Document Detail


Mortality following nursing home-acquired lower respiratory infection: LRI severity, antibiotic treatment, and water intake.
MedLine Citation:
PMID:  21514897     Owner:  NLM     Status:  MEDLINE    
Abstract/OtherAbstract:
OBJECTIVE: In some nursing home populations, antibiotic treatment may not reduce mortality following lower respiratory infection (LRI). To better inform treatment decisions, we determined influences on mortality following LRI among antibiotic-treated and non-antibiotic-treated residents in 2 populations.
DESIGN: Observational, prospective, cohort studies.
SETTING: Ninety-seven nursing homes (36 US, 61 Netherlands).
PARTICIPANTS: Residents (1044 US, 513 Netherlands) who met a standardized study definition for LRI.
MEASUREMENTS: Demographics, symptoms and physical findings of LRI, functional status, major illness diagnoses, dementia status, treatments, and date of death within 6 months after diagnosis.
METHODS: We estimated a 2-period (0-14/15-90 days) weighted proportional hazards model of mortality for antibiotic-treated (n = 1280) and non-antibiotic-treated (n = 277) residents; both weights and regressors provide "doubly robust" risk adjustment-for LRI (illness) severity using a prognostic score and for nonrandom receipt of antibiotic treatment using a propensity score.
RESULTS: In both the United States and the Netherlands, 14-day mortality was associated with three factors-LRI severity, water intake at diagnosis, and antibiotic use (not directly by severe dementia)-that accounted for 82% or, sequentially, 39%, 42%, and 1% of the cross-national mortality difference. The LRI Severity Score (based only on at-diagnosis eating dependency, pulse rate, decreased alertness, and breathing difficulty, with adequate discrimination [c ≥ 0.74] and calibration, and cross-indexed to commonly used LRI mortality measures) was related to mortality through 90 days, regardless of treatment. With sufficient water intake at diagnosis, 14-day mortality was unrelated to not receiving antibiotic treatment (adjusted hazard ratio [AHR], 1.20; 95% confidence interval, 0.70-2.04); insufficient water intake was related to increased 14-day mortality with antibiotics (AHR, 1.90; 1.38-2.60) or without (AHR, 7.12; 4.83-10.5). After 14 days, relative mortality worsened for antibiotic-treated residents with insufficient water intake. Inadequate water intake was related to increased eating dependence at onset of the LRI (OR, 4.2; 3.0-5.8).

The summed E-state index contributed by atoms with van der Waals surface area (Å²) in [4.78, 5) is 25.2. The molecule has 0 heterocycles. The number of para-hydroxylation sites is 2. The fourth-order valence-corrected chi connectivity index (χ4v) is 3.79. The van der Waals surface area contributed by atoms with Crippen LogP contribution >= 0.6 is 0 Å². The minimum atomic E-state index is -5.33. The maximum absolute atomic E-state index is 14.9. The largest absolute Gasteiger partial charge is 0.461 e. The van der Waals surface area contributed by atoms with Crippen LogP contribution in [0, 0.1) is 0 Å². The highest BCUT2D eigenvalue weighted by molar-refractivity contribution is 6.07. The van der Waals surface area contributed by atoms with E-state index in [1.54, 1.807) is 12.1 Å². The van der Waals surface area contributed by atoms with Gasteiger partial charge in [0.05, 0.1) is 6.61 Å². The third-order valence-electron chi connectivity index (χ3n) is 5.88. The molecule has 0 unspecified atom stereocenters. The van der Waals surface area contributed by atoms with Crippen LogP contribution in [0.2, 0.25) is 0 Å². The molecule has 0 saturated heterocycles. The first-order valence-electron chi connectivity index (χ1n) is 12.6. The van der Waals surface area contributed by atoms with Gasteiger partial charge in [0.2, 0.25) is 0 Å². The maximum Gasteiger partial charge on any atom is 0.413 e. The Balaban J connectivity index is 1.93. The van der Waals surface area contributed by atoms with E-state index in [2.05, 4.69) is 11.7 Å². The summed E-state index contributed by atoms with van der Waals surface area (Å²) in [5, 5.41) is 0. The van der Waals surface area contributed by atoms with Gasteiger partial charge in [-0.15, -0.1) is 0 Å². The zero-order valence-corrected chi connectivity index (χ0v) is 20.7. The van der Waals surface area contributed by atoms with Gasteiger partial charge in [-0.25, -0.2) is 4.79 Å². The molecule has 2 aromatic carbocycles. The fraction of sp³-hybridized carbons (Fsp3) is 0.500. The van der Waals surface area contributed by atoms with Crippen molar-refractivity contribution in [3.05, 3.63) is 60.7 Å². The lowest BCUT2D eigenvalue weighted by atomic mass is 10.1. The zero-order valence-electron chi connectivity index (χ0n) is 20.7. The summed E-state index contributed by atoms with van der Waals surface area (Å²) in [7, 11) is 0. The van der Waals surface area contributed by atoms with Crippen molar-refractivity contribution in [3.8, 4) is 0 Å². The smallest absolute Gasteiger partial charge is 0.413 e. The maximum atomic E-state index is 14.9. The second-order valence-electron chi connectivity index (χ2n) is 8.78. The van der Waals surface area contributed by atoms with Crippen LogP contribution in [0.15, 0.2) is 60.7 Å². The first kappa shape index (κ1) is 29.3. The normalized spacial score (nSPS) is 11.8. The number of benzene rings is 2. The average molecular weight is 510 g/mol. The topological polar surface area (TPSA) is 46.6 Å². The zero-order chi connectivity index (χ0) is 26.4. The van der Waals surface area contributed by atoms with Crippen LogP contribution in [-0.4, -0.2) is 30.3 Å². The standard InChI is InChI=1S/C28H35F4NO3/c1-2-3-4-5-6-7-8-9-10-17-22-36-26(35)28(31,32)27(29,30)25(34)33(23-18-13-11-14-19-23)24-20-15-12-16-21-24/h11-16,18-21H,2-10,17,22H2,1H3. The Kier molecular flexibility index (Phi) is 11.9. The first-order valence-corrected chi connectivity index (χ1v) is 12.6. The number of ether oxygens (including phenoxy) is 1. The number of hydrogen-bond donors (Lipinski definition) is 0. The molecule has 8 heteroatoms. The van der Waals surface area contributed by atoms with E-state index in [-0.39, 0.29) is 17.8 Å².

CONCLUSION: LRI severity, water intake, and antibiotic use explain mortality in both studies and reconcile cross-study Dutch/US 14-day mortality differences. LRI severity, derived at 14 days, is related to mortality through 90 days, regardless of treatment, and is key to risk adjustment. With adequate hydration, the survival benefit from antibiotic use is nonsignificant. Conversely, hydration, even without antibiotic treatment, appears central to curative treatment. In LRI guidelines, treatment, and research, the relative benefits of antibiotics and hydration for curative treatment should be addressed.
Authors:
Kristina L Szafara; Robin L Kruse; David R Mehr; Miel W Ribbe; Jenny T van der Steen
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Publication Detail:
Type:  Comparative Study; Journal Article; Multicenter Study; Research Support, N.I.H., Extramural; Research Support, Non-U.S. Gov't; Research Support, U.S. Gov't, P.H.S.     Date:  2011-04-22
Journal Detail:
Title:  Journal of the American Medical Directors Association     Volume:  13     ISSN:  1538-9375     ISO Abbreviation:  J Am Med Dir Assoc     Publication Date:  2012 May 
Date Detail:
Created Date:  2012-04-30     Completed Date:  2012-09-05     Revised Date:  2014-09-15    
Medline Journal Info:
Nlm Unique ID:  100893243     Medline TA:  J Am Med Dir Assoc     Country:  United States    
Other Details:
Languages:  eng     Pagination:  376-83     Citation Subset:  IM    
Copyright Information:
Copyright © 2012 American Medical Directors Association, Inc. Published by Elsevier Inc. All rights reserved.
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MeSH Terms
Descriptor/Qualifier:
Age Factors
Aged
Aged, 80 and over
Anti-Bacterial Agents / therapeutic use*
Cohort Studies
Community-Acquired Infections / diagnosis,  drug therapy,  mortality
Drinking / drug effects*,  physiology
Female
Homes for the Aged
Humans
Male
Netherlands
Nursing Homes*
Pneumonia, Bacterial / diagnosis,  drug therapy*,  mortality*
Prognosis
Prospective Studies
Respiratory Tract Infections / diagnosis,  drug therapy,  mortality
Risk Assessment
Severity of Illness Index
Sex Factors
Survival Analysis
Treatment Outcome
United States
Grant Support
ID/Acronym/Agency:
AG00114/AG/NIA NIH HHS; AG18335/AG/NIA NIH HHS; HS08551/HS/AHRQ HHS; T32 AG000114/AG/NIA NIH HHS; T32 AG000114-20/AG/NIA NIH HHS
Chemical
Reg. No./Substance:
0/Anti-Bacterial Agents

From MEDLINE®/PubMed®, a database of the U.S. National Library of Medicine


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